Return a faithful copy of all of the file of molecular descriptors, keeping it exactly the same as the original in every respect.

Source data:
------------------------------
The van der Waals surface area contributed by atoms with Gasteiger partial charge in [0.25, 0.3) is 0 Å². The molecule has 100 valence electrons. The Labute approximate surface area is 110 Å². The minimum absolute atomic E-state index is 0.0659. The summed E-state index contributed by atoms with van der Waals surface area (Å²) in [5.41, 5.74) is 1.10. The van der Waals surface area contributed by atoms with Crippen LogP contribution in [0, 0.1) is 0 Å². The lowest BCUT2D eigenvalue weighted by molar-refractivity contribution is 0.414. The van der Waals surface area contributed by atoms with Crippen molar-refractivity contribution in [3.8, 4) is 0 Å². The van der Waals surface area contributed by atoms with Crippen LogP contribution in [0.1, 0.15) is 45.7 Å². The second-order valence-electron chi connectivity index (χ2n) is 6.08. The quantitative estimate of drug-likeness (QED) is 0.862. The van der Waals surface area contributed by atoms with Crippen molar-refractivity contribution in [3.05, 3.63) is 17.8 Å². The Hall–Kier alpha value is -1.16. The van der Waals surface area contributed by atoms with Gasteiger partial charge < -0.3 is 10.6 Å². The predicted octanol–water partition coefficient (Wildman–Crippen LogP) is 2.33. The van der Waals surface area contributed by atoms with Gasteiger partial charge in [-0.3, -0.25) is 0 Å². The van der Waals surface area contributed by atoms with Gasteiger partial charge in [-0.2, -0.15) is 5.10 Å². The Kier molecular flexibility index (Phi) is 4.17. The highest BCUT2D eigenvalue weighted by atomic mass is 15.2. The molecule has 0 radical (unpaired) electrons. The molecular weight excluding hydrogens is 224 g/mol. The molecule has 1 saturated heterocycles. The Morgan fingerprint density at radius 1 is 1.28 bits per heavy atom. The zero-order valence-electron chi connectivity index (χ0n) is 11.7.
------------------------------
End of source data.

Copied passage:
The van der Waals surface area contributed by atoms with Gasteiger partial charge in [0.25, 0.3) is 0 Å². The molecule has 100 valence electrons. The Labute approximate surface area is 110 Å². The minimum absolute atomic E-state index is 0.0659. The summed E-state index contributed by atoms with van der Waals surface area (Å²) in [5.41, 5.74) is 1.10. The van der Waals surface area contributed by atoms with Crippen LogP contribution in [0, 0.1) is 0 Å². The lowest BCUT2D eigenvalue weighted by molar-refractivity contribution is 0.414. The van der Waals surface area contributed by atoms with Crippen molar-refractivity contribution in [3.8, 4) is 0 Å². The van der Waals surface area contributed by atoms with Crippen LogP contribution in [0.1, 0.15) is 45.7 Å². The second-order valence-electron chi connectivity index (χ2n) is 6.08. The quantitative estimate of drug-likeness (QED) is 0.862. The van der Waals surface area contributed by atoms with Crippen molar-refractivity contribution in [3.05, 3.63) is 17.8 Å². The Hall–Kier alpha value is -1.16. The van der Waals surface area contributed by atoms with Gasteiger partial charge < -0.3 is 10.6 Å². The predicted octanol–water partition coefficient (Wildman–Crippen LogP) is 2.33. The van der Waals surface area contributed by atoms with Gasteiger partial charge in [-0.3, -0.25) is 0 Å². The van der Waals surface area contributed by atoms with Gasteiger partial charge in [-0.2, -0.15) is 5.10 Å². The Kier molecular flexibility index (Phi) is 4.17. The highest BCUT2D eigenvalue weighted by atomic mass is 15.2. The molecule has 0 radical (unpaired) electrons. The molecular weight excluding hydrogens is 224 g/mol. The molecule has 1 saturated heterocycles. The Morgan fingerprint density at radius 1 is 1.28 bits per heavy atom. The zero-order valence-electron chi connectivity index (χ0n) is 11.7.